On August 1, 2007, a typical afternoon commute across the I-35W bridge in Minneapolis, turned tragic when suddenly and without warning, the bridge collapsed into the Mississippi River below. 13 people died and 145 were injured. Frankly, it was amazing so many people whose vehicles plunged into the river survived.

When we think about bridges, the vast majority of us never give a moment’s thought to whether or not they are structurally sound. We simply drive across them. It’s such a matter of trust for us that we don’t even consider the possibility that they might not be safe.

Think of the many people around you everyday, including the people who make up your world of relationships. Some bear the physical scars of life and some don’t. Most of us don’t give a moment’s thought to what is going on in the lives of those around us. Yet, many people bear tremendous emotional and spiritual damage – interior damage that few, if any of us, see. Like an unsound bridge that looks normal, but is critically damaged in places unseen, most appear as though all is well in their lives. Yet, some teeter at the brink of collapse from the wounds that have weakened them.

In the Minneapolis bridge collapse, heroes emerged: People caught on the collapsed bridge and rescue workers who quickly arrived at the scene. These were people who courageously put their own lives at risk to help those caught up in the tragedy. What a great reminder that we, as Christ-followers, are called to be spiritual and emotional rescue workers in the lives of those around us.

In the New Testament book of Jude, we read, “Show mercy to those whose faith is wavering. Rescue others by snatching them from the flames of judgment. There are still others to whom you need to show mercy…” (Jude 22-23, NLT)

Today, decide to look below the surface of the lives of people in your world. Chances are, there is someone you know who needs your support. Through your love and care, you can help to prevent someone from suffering collapse.



1. Who, in your world of relationships, can benefit from your support and care?

2. Specifically, identify a way that you can help carry someone else’s burden today.



Hebrews 3:13; 10:25; 12:14-15; Ecclesiastes 4:9-12; 1 Thessalonians 2:8

This devotional originally appeared in “HomeWord with Jim Burns” on Crosswalk’s Family Devotional section. For more information about HomeWord with Jim Burns devotionals, please visit us online.

More of HomeWord with Jim Burns: http://www.crosswalk.com/devotionals/homeword/

Opening Your Eyes -  

This devotional was written by Kelly McFadden


Defend the cause of the weak and fatherless; maintain the rights of the poor and oppressed. —Psalm 82:3


Driving through Lagos, Nigeria—one of the largest cities in the world—was quite an adventure. Driving through the traffic of the busy roads was like walking through a swap meet. Hundreds of people stationed themselves on these busy city streets doing their best to offer their goods to travelers passing by in order to make their livings. The longer we rode in the car, the less I looked out my window, keeping my eyes looking forward.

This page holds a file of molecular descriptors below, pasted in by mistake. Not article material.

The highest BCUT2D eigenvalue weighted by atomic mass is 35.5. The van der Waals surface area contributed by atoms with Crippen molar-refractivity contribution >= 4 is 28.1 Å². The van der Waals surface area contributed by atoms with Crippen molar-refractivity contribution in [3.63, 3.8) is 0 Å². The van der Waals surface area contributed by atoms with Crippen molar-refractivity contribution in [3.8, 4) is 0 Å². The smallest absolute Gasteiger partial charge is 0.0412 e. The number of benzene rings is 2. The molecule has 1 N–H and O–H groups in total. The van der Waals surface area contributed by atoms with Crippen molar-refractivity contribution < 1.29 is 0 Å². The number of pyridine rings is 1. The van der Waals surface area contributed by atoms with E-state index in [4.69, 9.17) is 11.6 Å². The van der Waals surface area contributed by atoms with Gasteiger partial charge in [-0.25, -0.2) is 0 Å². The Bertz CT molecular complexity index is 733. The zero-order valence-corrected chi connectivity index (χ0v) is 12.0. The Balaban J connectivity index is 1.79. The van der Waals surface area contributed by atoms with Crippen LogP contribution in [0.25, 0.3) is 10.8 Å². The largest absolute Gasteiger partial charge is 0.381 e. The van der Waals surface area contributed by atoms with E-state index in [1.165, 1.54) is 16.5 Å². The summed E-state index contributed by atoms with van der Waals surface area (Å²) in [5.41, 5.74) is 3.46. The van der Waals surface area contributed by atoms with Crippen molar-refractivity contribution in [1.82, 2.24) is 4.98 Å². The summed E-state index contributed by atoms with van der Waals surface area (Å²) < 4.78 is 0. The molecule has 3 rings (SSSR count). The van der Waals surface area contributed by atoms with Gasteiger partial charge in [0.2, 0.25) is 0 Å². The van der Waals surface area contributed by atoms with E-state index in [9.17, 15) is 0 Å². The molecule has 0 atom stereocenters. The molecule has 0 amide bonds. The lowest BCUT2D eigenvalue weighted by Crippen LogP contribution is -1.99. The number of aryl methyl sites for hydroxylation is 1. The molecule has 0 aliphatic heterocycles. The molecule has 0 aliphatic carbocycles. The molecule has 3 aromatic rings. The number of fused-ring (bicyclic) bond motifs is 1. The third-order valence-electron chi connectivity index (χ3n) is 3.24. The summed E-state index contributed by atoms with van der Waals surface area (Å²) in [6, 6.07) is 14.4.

On one particularly slow traffic day (it took an hour to drive two miles), the amount of people that came by our car was uncountable. It is easy to say “no” again and again for goods you don’t want or need, but it is much harder to say “no” to the small child who knocks on your window asking for money for food, to the crippled man on a skateboard rolling between cars hoping someone will give him some money, or the young girl who walked a blind gentleman past the car and asked if we could spare some change. Stories like these are commonplace in Lagos and all over the world. It got so bad that, at one point, I simply closed my eyes because I couldn’t look anymore.


It is easy to feel helpless to the woes of the world. There are so many needy people all around us. But, the answer is not to live a life doing what I did in the car that day. We should not shut our eyes to the sorrows and the needs of those who are oppressed and in need. As Christians, we are called to reach out to those who have nothing and to serve others without expectation of repayment. The Bible tells us to defend the weak and maintain the rights of the poor.


Although it is not realistic for people to hand money to each person they pass, there are things we can do. First, open your eyes. Be ready when the Lord provides an opportunity to help someone. Second, do your part. Alone, none of us will solve the world’s poverty. But together, each of us doing our part through volunteering or giving, we can help make a difference in the lives of those we come in contact with. Don’t shut your eyes, as I did in Lagos, because it feels overwhelming. Rather, open them to see that the Lord gave each of us the power to give back, no matter our circumstances.



1. What are you doing to help the poor in your community?


2. How can you make sure you keep your eyes open to the work the Lord has for you to do with His people?



1 Samuel 2:8; Proverbs 19:17; Luke 14:7-14

This devotional originally appeared in “HomeWord with Jim Burns” on Crosswalk’s Family Devotional section. For more information about HomeWord with Jim Burns devotionals, please visit us online.

More of HomeWord with Jim Burns: http://www.crosswalk.com/devotionals/homeword/